It is essential not to forget that brands are emotions, feelings capable of generating all kinds of stimuli until the consumer feels fully involved and the protagonist of an unforgettable experience. The brand experience has become a concept that transcends the product or service itself. Brands that manage to transform themselves into an experience, and manage to integrate themselves into people’s lives, are assured of success. There’s Apple, Red Bull, or Coca-Cola. In the twenty-first century, these are the ones that really make a difference, especially in an environment where products and services are hardly distinguishable from each other in terms of their intrinsic qualities.

As the study Experience Brands: Making a Difference, conducted by Elena Delgado and Estela Fernández of the University of Murcia, points out, “companies are looking for alternative ways to build and maintain deeper bonds with customers.” To this end, leading brands are turning their attention to creating brand experiences that highlight the sensory, cognitive, emotional, social and behavioral nature of consumption. This experience is the direct result of the perception of the brand, and the relationship between its promise and the value assigned to what is perceived.


The problem is that, on many occasions, there is a significant gap between one and the other. Both at the time of delivery with unfulfilled promises and throughout the overall experience. It often happens that customers are treated in one way during the moment of purchasing a product and then the attention is relaxed. The brand experience does not depend on a specific moment, but rather on the treatment a customer receives throughout the process (information, sales, after-sales).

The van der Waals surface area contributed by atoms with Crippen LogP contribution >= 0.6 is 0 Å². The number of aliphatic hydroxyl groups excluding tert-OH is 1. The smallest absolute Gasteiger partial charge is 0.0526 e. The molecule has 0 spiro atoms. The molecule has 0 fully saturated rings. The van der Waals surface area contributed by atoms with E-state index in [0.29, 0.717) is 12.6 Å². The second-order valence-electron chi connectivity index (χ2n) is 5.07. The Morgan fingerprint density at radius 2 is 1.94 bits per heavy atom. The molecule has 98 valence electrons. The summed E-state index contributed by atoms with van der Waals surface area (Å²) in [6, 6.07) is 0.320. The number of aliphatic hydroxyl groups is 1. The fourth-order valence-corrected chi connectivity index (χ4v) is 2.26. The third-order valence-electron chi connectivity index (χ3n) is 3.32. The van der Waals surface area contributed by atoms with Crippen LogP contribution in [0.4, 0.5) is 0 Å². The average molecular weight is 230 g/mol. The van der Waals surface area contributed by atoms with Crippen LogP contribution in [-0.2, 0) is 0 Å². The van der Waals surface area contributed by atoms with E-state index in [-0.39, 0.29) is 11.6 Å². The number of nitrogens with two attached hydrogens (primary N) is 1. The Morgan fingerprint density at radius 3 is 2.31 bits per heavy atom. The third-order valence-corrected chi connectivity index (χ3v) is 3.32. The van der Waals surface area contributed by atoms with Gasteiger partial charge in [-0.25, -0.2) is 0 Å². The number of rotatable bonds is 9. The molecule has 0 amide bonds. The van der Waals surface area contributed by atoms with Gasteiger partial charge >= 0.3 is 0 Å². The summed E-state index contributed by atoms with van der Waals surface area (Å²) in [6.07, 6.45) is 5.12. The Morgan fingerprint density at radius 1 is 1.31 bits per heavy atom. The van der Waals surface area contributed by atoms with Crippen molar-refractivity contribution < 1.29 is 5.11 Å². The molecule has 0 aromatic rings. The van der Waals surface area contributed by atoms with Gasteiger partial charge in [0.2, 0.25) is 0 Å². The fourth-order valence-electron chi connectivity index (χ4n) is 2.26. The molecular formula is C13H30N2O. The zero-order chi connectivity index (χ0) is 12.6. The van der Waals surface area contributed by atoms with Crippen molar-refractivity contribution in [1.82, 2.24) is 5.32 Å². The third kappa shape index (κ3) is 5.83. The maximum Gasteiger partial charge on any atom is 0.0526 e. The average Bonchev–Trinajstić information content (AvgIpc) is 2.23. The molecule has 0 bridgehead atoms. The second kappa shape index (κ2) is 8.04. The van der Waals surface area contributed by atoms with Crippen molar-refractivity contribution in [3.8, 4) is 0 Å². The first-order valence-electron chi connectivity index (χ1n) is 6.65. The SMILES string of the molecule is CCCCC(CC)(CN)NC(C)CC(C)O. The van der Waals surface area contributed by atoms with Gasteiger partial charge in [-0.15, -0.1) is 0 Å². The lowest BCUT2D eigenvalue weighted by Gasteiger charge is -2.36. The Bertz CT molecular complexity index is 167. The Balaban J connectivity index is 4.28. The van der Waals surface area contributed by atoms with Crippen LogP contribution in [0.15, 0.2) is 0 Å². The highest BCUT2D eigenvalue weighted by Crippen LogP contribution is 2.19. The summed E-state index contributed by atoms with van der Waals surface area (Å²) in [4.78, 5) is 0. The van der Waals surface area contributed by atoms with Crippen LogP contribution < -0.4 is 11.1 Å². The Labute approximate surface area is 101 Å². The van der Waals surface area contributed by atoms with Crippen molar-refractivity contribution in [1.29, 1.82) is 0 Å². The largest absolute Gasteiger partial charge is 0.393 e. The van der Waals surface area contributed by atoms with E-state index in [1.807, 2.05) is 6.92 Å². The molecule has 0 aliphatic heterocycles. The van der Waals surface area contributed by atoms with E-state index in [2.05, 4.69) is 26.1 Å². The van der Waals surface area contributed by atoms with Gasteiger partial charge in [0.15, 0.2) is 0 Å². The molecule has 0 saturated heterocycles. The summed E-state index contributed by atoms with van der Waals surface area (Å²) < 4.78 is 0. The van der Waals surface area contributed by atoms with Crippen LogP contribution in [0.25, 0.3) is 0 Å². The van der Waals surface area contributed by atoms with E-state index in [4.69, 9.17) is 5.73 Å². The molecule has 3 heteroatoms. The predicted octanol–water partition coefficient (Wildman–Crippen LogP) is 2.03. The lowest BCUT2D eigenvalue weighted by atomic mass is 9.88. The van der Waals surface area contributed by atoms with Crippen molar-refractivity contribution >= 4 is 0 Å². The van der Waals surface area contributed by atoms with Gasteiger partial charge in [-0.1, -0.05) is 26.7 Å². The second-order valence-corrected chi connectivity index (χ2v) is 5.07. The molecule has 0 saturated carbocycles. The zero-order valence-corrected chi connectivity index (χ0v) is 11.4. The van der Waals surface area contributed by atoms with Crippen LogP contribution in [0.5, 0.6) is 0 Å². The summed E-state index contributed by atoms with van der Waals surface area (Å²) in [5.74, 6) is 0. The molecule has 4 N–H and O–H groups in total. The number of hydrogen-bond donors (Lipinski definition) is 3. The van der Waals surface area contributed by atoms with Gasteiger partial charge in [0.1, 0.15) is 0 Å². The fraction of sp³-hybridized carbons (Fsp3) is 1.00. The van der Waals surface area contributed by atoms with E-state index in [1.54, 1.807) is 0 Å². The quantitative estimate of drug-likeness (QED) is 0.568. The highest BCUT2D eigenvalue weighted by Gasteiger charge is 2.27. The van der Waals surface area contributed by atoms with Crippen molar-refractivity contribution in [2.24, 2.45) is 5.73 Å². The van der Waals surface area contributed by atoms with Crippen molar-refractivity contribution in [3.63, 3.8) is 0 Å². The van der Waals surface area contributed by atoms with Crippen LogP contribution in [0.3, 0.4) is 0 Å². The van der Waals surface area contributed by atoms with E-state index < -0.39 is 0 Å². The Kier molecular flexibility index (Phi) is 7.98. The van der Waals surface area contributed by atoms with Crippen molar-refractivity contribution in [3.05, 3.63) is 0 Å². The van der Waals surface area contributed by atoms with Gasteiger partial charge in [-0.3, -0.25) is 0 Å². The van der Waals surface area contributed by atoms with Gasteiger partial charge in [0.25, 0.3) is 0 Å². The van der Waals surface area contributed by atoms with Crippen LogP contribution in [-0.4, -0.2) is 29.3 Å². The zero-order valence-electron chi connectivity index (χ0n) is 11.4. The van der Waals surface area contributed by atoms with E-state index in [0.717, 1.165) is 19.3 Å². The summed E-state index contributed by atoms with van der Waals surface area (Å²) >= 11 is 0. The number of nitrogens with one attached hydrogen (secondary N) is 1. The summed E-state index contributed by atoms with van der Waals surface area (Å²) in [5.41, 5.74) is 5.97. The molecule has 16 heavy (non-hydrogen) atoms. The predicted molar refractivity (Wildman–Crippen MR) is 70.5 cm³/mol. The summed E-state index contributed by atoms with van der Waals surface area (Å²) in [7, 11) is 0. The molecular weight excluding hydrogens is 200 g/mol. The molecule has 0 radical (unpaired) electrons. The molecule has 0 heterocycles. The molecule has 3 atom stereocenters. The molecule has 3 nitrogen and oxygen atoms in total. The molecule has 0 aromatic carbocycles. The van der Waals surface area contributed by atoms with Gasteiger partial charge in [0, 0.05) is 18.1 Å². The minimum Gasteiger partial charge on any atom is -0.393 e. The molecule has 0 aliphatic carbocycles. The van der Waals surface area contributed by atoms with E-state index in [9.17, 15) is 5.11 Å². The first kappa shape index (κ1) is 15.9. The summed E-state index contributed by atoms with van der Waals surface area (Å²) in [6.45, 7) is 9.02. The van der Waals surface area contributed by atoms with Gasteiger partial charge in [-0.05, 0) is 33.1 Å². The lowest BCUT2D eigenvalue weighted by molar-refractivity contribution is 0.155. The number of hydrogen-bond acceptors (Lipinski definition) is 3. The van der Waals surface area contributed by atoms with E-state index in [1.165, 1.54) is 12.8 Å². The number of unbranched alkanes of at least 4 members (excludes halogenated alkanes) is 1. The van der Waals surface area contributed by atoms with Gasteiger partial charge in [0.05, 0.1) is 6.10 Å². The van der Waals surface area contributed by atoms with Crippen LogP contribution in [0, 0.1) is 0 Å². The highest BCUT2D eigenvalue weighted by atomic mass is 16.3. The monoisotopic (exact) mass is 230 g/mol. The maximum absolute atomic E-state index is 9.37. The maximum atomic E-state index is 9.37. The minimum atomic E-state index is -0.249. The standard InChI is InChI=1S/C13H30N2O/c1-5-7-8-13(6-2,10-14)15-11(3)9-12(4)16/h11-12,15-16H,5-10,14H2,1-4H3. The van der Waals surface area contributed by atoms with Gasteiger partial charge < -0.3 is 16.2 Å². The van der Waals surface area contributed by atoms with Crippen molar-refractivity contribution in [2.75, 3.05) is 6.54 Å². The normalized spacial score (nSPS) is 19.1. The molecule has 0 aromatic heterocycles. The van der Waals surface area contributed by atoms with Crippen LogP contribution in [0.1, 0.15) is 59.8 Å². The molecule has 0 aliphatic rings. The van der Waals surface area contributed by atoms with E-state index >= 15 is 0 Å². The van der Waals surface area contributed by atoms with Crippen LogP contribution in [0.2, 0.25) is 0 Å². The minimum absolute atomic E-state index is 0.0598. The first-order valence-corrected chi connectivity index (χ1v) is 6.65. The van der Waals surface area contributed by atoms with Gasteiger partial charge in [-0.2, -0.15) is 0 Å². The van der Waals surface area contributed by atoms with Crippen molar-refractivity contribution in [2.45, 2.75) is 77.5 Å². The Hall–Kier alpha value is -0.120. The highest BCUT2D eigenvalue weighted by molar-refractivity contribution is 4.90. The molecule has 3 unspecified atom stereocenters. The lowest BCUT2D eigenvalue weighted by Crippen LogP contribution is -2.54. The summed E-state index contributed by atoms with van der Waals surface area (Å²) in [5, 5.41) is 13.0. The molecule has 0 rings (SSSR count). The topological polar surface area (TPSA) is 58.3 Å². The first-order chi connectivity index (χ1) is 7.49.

For this reason, it is essential to establish quality experiences throughout the entire relationship. The current digitalized environment only increases this gap and brands have to be prepared for it. This is a very latent reality in the world of food, where what is promised is often more than what is received, but it is by no means exclusive to this sector. Consumers are constantly transforming the way they think and act, and any good or bad experience is available to everyone, in real time.


One of the main problems is the result of the way in which many companies are still organized, in the form of watertight departments with little communication between them. If each area is dedicated to only one part of the business and there is no true connection between all of them, it becomes much more difficult to deliver global and coherent experiences. To avoid this, it is undoubtedly necessary to have leadership and commitment from the management itself, which is capable of drawing up a roadmap in the brand experience and achieving internal alignment. But it is also essential to associate experience with the role of an element of value creation for the brand.

No matter what channel they use to interact with the brand, customers want to receive a similar experience. To achieve this goal, brands should analyze and reframe each touchpoint and create customer feedback processes. Likewise, it is important to generate high-quality personalization and improve the consumer experience through engagement.

In today’s fast-changing retail environment, nothing remains static. Including customer expectations. Old satisfaction models need to be reviewed and redefined based on customer insights. It’s important to understand their behavior in order to design complete brand experiences and avoid falling into the void at any of the brand touchpoints.

For more content on Brand Experience, we invite you to read our post Brand About #4


Marta Lopez

Account Manager at Branward®

Photos: Shutterstock